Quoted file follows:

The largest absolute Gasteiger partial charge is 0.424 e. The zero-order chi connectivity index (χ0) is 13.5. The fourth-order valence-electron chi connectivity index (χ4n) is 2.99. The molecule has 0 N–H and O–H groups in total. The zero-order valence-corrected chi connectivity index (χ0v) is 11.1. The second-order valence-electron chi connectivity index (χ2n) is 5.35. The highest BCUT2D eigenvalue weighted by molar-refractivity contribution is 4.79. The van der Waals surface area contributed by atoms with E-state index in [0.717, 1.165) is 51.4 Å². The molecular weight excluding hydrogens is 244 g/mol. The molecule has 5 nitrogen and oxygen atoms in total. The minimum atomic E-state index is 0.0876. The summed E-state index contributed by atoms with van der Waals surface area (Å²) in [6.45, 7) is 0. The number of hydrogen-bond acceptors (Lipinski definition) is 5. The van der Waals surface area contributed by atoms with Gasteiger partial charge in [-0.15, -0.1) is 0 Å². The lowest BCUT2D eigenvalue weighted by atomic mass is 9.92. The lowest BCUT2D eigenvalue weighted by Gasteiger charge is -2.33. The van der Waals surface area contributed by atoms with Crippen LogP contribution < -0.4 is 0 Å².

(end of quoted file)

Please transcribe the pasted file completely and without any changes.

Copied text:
The largest absolute Gasteiger partial charge is 0.424 e. The zero-order chi connectivity index (χ0) is 13.5. The fourth-order valence-electron chi connectivity index (χ4n) is 2.99. The molecule has 0 N–H and O–H groups in total. The zero-order valence-corrected chi connectivity index (χ0v) is 11.1. The second-order valence-electron chi connectivity index (χ2n) is 5.35. The highest BCUT2D eigenvalue weighted by molar-refractivity contribution is 4.79. The van der Waals surface area contributed by atoms with E-state index in [0.717, 1.165) is 51.4 Å². The molecular weight excluding hydrogens is 244 g/mol. The molecule has 5 nitrogen and oxygen atoms in total. The minimum atomic E-state index is 0.0876. The summed E-state index contributed by atoms with van der Waals surface area (Å²) in [6.45, 7) is 0. The number of hydrogen-bond acceptors (Lipinski definition) is 5. The van der Waals surface area contributed by atoms with Gasteiger partial charge in [-0.15, -0.1) is 0 Å². The lowest BCUT2D eigenvalue weighted by atomic mass is 9.92. The lowest BCUT2D eigenvalue weighted by Gasteiger charge is -2.33. The van der Waals surface area contributed by atoms with Crippen LogP contribution < -0.4 is 0 Å².